International real estate investments : an analysis of the public and private markets in the United Kingdom, Spain, Belgium, and The Netherlands
Author(s)Loketek, Martin M. (Martin Maximiliano), 1968-
Massachusetts Institute of Technology. Dept. of Urban Studies and Planning.
William C. Wheaton.
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In the past, international real estate investment has consisted of direct equity investment in foreign countries. Such investments have traditionally been considered to provide diversification benefits given that it was assumed that such properties were affected predominately by their respective domestic economies. Of course another benefit of international investment is the ability to seek out the best risk adjusted returns, wherever they may be. Due to the recent globalization and securitization trends, today investors are finding that they have another investment option, international real estate public markets. This thesis addresses several of the issues related to the emergence of these markets in four countries: The United Kingdom, Spain, Belgium, and The Netherlands. For each of these countries extensive data was obtained for both the private and public markets in order to statistically examine various related relationships. Specifically, this thesis attempts to find answers to the three following questions: I. Are GDP, rents, private, and public prices following a random walk or a trend-reverting pattern? 2. How does the local economy affect the real estate markets? 3. How do the public and private real estate markets relate with each other? It is important to note that the purpose of this thesis was to systematically examine the data, and then to present the results. An in-depth analysis of the results was not the intent. For Question one it was found that the majority of the public price series indicated a random walk whereas the results for rents and private prices series indicated a trend-reverting pattern. Also, an absence of any significant trends was found for the real estate data. These results would tend to indicate that for all of the countries studied the public market was much more volatile, and presumably efficient, than the private market. Question two related directly to the issue of diversification. A significant contemporaneous relationship was found to exist between GDP and the private market. And an even stronger contemporaneous linkage between GDP and public prices was also found. It was thus concluded that shifting from direct investment to public market investment would likely reduce diversification benefits. The results for Question three indicated a strong contemporaneous relationship between rents and private prices. The lagged relationships for the rents-public were found to be stronger than the contemporaneous in all the cases. For all the countries, except Belgium public prices were found to lead private prices.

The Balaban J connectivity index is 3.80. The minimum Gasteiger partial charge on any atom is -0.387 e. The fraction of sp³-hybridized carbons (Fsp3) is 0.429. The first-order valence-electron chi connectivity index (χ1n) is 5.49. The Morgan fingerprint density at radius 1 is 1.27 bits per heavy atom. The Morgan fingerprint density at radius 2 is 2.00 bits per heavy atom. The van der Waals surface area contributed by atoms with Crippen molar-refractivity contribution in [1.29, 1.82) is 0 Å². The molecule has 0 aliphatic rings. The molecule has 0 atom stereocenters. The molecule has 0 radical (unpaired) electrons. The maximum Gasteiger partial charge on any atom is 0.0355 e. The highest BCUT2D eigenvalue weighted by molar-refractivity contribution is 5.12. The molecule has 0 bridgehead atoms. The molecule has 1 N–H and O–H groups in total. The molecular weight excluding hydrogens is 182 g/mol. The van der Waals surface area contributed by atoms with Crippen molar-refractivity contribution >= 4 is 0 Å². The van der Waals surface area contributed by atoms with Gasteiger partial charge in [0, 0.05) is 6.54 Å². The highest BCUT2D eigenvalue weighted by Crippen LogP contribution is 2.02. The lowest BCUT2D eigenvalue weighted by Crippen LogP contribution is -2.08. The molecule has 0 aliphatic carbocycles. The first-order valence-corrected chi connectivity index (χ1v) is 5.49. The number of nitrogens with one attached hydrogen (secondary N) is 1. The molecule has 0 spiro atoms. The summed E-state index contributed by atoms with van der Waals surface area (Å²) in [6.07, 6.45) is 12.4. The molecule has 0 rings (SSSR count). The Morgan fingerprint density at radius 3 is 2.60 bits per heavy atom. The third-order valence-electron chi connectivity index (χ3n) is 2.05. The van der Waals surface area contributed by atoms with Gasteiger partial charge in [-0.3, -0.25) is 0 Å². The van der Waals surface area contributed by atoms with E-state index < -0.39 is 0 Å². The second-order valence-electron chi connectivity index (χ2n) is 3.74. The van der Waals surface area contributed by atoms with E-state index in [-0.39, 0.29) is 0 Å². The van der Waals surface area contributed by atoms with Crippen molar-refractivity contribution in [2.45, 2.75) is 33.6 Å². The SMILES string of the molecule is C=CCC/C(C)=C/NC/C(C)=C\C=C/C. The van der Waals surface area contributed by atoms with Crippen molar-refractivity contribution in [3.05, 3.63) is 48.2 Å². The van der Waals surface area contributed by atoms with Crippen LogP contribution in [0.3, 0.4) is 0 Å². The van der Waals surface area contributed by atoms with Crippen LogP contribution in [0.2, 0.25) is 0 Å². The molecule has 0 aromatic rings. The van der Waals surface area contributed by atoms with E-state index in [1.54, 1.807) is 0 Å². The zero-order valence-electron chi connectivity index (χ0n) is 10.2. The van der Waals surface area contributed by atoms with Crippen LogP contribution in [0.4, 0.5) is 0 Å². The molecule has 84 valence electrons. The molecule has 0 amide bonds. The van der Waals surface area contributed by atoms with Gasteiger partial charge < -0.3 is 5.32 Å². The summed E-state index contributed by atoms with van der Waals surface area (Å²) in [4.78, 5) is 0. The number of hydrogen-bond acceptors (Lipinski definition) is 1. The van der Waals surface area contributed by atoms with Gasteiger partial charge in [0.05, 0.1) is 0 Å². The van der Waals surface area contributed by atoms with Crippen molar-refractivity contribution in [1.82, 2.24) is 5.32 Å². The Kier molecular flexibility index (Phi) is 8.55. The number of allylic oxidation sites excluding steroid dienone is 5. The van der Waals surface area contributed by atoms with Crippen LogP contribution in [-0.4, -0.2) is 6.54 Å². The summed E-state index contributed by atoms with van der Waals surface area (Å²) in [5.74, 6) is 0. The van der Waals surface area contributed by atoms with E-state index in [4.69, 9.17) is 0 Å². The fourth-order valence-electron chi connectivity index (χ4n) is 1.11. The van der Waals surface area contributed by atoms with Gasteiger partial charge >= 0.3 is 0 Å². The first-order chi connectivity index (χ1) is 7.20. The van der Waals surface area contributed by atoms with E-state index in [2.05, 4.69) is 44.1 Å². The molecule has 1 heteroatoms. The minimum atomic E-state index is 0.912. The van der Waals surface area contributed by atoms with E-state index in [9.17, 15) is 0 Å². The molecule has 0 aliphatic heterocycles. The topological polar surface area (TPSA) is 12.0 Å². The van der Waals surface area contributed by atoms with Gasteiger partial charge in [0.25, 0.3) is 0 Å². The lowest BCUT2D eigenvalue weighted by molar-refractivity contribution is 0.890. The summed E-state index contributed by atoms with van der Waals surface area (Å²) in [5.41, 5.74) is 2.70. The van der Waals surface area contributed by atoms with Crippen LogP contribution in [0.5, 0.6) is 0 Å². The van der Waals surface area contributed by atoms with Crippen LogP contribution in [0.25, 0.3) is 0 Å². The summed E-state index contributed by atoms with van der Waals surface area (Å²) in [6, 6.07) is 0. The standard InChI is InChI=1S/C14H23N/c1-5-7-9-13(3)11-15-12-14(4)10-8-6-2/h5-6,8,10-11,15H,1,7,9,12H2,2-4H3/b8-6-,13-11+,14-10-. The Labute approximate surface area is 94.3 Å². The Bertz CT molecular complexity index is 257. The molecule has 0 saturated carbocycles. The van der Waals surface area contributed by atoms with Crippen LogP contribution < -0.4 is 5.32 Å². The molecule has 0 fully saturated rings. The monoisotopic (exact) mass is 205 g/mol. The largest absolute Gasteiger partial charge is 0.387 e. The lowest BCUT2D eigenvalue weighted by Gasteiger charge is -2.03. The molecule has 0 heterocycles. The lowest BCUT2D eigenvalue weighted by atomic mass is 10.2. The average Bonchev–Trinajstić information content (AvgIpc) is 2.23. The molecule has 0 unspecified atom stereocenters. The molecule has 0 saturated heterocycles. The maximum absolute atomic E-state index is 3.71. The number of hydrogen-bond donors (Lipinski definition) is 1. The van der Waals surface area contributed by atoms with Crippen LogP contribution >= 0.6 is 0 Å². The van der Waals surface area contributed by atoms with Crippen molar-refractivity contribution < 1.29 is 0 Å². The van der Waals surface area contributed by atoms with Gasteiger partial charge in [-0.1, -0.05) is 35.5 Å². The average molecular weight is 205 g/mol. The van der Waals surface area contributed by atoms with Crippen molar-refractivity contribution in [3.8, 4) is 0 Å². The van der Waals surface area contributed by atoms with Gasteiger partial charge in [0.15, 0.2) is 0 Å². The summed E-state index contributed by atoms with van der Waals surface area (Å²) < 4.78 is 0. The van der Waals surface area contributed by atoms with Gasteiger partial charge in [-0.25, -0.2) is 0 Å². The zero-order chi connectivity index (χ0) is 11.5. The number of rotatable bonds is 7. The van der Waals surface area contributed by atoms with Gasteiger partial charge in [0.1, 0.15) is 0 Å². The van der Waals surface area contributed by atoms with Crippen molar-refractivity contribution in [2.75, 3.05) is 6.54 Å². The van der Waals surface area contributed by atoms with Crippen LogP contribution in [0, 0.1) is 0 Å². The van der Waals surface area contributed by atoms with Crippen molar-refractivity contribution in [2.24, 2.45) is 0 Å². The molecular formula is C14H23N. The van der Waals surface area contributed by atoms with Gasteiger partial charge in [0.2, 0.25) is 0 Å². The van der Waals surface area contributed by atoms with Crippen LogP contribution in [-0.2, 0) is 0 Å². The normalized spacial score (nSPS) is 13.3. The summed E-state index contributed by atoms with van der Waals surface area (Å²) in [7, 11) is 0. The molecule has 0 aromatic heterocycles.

Thesis (S.M.)--Massachusetts Institute of Technology, Dept. of Urban Studies and Planning, 1999.Includes bibliographical references (leaves 64-65).
DepartmentMassachusetts Institute of Technology. Dept. of Urban Studies and Planning.
Massachusetts Institute of Technology
Urban Studies and Planning.